The four leaders of the Senate and House Agriculture Committees — Senators Pat Roberts (R-KS) and Debbie Stabenow  (D-MI) and Representatives K. Michael Conaway (R-TX) and Collin Peterson (D-MN)– sent a letter on Wednesday to the Office of Management and Budget (OMB) requesting that the U.S. Department of Agriculture (USDA) be allowed to use additional funds to combat highly pathogenic avian influenza.This funding issue was also one of the top issues discussed by representatives from NCC member companies during their visits with Senate and House Members on Wednesday as part of NCC’s  annual “Day in Washington” effort.  NCC members pointed out the need for increased funding to battle the high-pathogenic avian influenza H5N2 that has significantly impacted the U.S. poultry industries over the last several months. NCC members stressed in their Capitol Hill meetings that additional funding is needed for indemnification, education, and research regarding the current and possible future avian influenza outbreaks

“USDA is expected to request that additional funds be issued in the coming  weeks to combat the virus as it continues to spread,” said the four lawmakers in their letter to OMB.  “We need to ensure the indemnification process and cleanup of infected farms occurs immediately to avoid additional disruptions in rural America.”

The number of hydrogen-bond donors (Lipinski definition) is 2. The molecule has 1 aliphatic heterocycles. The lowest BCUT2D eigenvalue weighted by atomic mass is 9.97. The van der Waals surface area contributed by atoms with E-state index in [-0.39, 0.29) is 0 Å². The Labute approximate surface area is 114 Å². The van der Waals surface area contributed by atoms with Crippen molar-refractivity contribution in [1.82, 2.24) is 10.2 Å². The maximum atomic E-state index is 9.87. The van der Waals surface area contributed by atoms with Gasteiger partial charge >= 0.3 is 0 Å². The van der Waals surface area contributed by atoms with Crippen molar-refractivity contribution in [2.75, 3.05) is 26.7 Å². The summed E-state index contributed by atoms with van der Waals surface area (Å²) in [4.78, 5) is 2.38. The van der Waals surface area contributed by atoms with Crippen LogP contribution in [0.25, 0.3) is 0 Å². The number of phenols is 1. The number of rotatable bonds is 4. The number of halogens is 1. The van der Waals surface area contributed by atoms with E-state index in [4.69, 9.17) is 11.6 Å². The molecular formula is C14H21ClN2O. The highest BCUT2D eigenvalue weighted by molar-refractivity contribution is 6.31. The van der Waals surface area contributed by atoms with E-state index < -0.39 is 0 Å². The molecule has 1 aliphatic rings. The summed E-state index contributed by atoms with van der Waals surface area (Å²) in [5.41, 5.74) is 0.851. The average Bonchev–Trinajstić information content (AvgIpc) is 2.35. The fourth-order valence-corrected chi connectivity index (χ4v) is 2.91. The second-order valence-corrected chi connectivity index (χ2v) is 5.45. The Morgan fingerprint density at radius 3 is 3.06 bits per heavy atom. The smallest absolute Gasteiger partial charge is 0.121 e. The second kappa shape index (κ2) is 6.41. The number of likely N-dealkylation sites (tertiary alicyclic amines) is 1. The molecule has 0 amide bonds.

USDA has used existing funds to compensate farmers for depopulated poultry and to aid in the depopulation and disinfection efforts necessary to contain the virus. The additional funds requested would be released through the Secretary of Agriculture’s Commodity Credit Corporation transfer authority.

The H5N2 virus has affected over 100 farms to date and has resulted in the death or depopulation of approximately 15.4 million turkeys and laying hens. Minnesota, the number one turkey state, accounts for 60 percent of the outbreaks thus far.

Avian influenza detections are expected to decrease this summer with increasing temperatures.  However, USDA officials have said that it is probable that the avian influenza virus, carried by migrating birds, will survive the summer and that they expect “higher numbers of infected birds next fall to move these virus south again,” USDA said.

The National Chicken Council, in partnership with additional agricultural organizations, has also submitted a letter to Congress requesting the full funding of the National Animal Health Laboratory Network (NAHLN) to further enhance early disease warning and surveillance efforts.